When I saw what happened to our revenues in January, it was a like a kick in the stomach that demanded immediate action. Many of you are small business owners. You know that we don't have the luxury of just hoping and wishing things will get better. We have to act quickly based on economic projections and sound business practices. Hope doesn't keep your doors open any more than it does the AMA's.
We are not General Motors; we are not CitiBank. Congress and President Obama will not rescue us. There are no TARP funds coming to the AMA. We have got to do this ourselves. So, based on our economic projections, my senior staff put together a team to find ways to reduce expenses without losing our ability to do the work physicians and patients need.
At first, we made many decisions unrelated to staff reductions that saved millions of dollars. We reduced travel across the board. We moved to electronic delivery wherever possible. We cut back severely on meetings, consulting, outgoing grants and contributions, and many other areas across the organization. No area was left untouched in this examination; not my office, not the Board, not this House of Delegates, nowhere.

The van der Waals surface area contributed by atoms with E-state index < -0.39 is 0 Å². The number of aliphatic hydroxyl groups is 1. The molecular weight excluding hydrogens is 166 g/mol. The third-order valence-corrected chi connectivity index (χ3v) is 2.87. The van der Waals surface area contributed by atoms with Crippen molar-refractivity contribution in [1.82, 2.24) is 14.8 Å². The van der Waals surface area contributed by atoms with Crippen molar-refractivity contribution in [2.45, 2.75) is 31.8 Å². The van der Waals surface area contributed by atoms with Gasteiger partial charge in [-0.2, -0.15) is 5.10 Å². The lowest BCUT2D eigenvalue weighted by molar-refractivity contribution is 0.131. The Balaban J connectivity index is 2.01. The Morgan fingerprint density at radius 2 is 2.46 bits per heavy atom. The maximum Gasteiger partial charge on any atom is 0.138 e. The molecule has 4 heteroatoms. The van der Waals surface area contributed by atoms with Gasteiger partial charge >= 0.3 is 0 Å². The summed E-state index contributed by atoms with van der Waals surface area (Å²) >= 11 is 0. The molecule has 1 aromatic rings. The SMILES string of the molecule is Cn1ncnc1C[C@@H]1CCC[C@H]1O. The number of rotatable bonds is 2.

Those actions we've taken where necessary to address serious financial challenges will help us greatly in the months to come.
But as you know, we had to do more than reduce operating expenses. We had to make the hard decision to reduce staff. We tried to be as generous as we could with severance packages. And while it does sting to know that we had to let people go, I am confident that the decisions I made were in the long-term best interests of this organization.
As I stand here today, what I can say is this: We've made the hard decisions that will enable the AMA to pursue its mission aggressively. There could not be a more important time in our nation's history for patients and physicians.
The men and women in Chicago, Washington and New Jersey know the stakes. They know that the time for national reform requires extra effort on their part. I am proud of how they have responded. And I'm going to do everything in my power to ensure that the AMA not only weathers the nation's economic troubles, but that the AMA emerges stronger. That's my honest assessment of where we are today.